Eileen Rees was one of the most distinguished nurses of her generation. Having honed her skills and gained a wealth of experience at the heart of action in the Second World War, she was to become a key figure in her profession and a pioneer of nursing education.
She was born in Cardiff, the daughter of the Rev Frederick Rees and his wife Charlotte. He was a canon of Llandaff and vicar of St Catherine's, Canton. Eileen was therefore brought up in Cardiff's dockland almost a century before it became fashionable. She went to Howell's School in Llandaff, and was offered a place at University College Cardiff (as it then was) to read French. She chose to be a nurse instead, however – for the daughter of a clergyman, with brothers who were looking to careers in medicine and the church, the choice of a profession of service was a family tradition.
She trained at the Cardiff Royal Infirmary, was gold medallist of her year when she qualified and subsequently added a midwifery qualification. Her father wrote to her on her 21st birthday, in a letter that still survives, to say how proud her parents were of all she had achieved. There was much more achievement to come. In the Second World War she served with the Territorial Army in the North African campaign, for much of the time as a theatre sister in tented hospitals in the desert. While she was on leave after Rommel had been defeated, her ship back to Britain was diverted to Valletta and she found herself caught up in the siege of Malta.
The war took its toll, and when she finally reached home a doctor ordered her to drink a pint of stout a day to put back some of the weight she had lost. Perhaps not for the first time and certainly not the last, she thought she knew better than a mere doctor and ignored him. What she had lost in weight she had gained in professional experience and self-confidence, and both were to be put to good use.
Immediately after the war, Eileen Rees was awarded a Nightingale Scholarship, which took her to the University of Toronto to study for an Advanced Certificate in Nursing Education and Administration, at a time when there were no nursing courses in British universities. On her return in 1947, she registered as a nurse tutor, the beginning of a lifelong interest in nurse education. She returned to Cardiff as a tutor at the Royal Infirmary, but was tempted away from Wales as assistant matron, later deputy matron at St George's, at that time still in its magnificent building at Hyde Park Corner. There she worked under Muriel Powell, a seminal influence on her life and career. She returned to Cardiff in due course as matron of the Royal Infirmary, where she had been a student and where her widowed mother was still living.
In Cardiff, she entered the last and most influential phase of her career. As well as being the outstanding matron of a well-managed hospital, she became a national figure. Along with Muriel Powell, she served on the Royal Commission, chaired by Brian Salmon, which, reporting in 1966, restructured nursing to complete its transformation from a calling into a profession. Throughout her career, Rees was active in the Royal College of Nursing (RCN).
She was a founder-member of the RCN's Welsh Board, was Chair of Council 1961-64 and was responsible for the opening of the RCN's office in Cardiff. She was an untiring advocate of the cause of nurses and nursing, and never afraid to take a strong line when she thought it necessary. After one exhausting meeting in London, she missed her train rather than accept a lift from a minister – Enoch Powell – with whom she had strongly disagreed. Wider public recognition came in due course. She was appointed OBE in 1968. When she retired in 1977 she was elected to a well-deserved Honorary Fellowship of the RCN.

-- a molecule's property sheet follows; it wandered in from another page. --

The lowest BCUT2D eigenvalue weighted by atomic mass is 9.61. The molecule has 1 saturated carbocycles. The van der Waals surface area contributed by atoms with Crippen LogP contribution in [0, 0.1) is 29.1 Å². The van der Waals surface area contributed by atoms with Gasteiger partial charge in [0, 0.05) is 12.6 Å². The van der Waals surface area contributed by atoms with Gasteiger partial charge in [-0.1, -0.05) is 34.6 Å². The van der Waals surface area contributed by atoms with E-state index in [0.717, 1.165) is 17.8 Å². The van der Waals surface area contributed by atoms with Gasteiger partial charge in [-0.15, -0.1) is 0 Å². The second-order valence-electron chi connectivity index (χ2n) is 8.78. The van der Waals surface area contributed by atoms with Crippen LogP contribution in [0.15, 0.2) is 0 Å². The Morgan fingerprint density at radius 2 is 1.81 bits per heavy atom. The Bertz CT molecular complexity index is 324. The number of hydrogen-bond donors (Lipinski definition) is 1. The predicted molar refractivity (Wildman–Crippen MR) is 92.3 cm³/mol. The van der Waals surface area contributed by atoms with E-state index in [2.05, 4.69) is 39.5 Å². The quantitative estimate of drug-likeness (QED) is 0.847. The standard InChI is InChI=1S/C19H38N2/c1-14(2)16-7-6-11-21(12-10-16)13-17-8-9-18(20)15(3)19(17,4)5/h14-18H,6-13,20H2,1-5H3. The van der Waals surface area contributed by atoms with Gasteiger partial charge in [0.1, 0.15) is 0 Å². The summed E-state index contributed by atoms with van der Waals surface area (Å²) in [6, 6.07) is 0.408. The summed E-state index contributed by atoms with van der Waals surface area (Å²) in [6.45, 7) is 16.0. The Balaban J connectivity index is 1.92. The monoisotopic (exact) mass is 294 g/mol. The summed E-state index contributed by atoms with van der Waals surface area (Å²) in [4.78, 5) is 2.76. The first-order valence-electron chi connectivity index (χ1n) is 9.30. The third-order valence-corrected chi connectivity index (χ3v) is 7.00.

The changes Eileen Rees inspired were reflected in the changes she led. The last matron of the Cardiff Royal Infirmary became the first chief nursing officer – a title that came from Salmon – of the new University Hospital of Wales. For a nurse who was a manager, educator and professional advocate, it was an ideal appointment. It was to the lasting benefit of the hospital, the Welsh National School of Medicine and indeed the people of Wales that she was at the helm of the institution during its formative years. Wales was important to her. She identified herself as Welsh and was a supporter of devolution, if not of separation.
Rees's life was almost entirely absorbed by her professional activities. She was a woman who exuded energy – when already in middle age, she demonstrated the art of the forward somersault to a niece who had not inherited her family's sporting gene. She could be adventurous when persuaded to take a holiday. In the days before cheap travel made such things commonplace, she and a friend flew to Portugal, at that time still ruled by the Fascist dictator António Salazar. She had forgotten her passport but talked her way on to the plane and, more surprisingly perhaps, into and out of Portugal despite Salazar's police. Even the most cursory acquaintance could never doubt her capacity for action and leadership.
When she retired, she continued to take an interest in her former colleagues and students, living a quietly happy life with a long-time friend until, in their late eighties, they could no longer manage the ordinary business of life. Even in extreme old age, however, there were flashes of the strength of character she had always demonstrated.
Eileen Rees had enjoyed a remarkable life and a career of public service. A final testimony to her achievements was the large attendance at her funeral, including many nurses whom she had trained and whose careers she had inspired, some of whom had not seen her for more than 30 years but still spoke of her with respect and warmth.
Eileen Mary Rees, nurse and nurse educationist: born Cardiff 21 September 1912; OBE 1968; FRCN 1977; died Cardiff 12 February 2008.Reuse content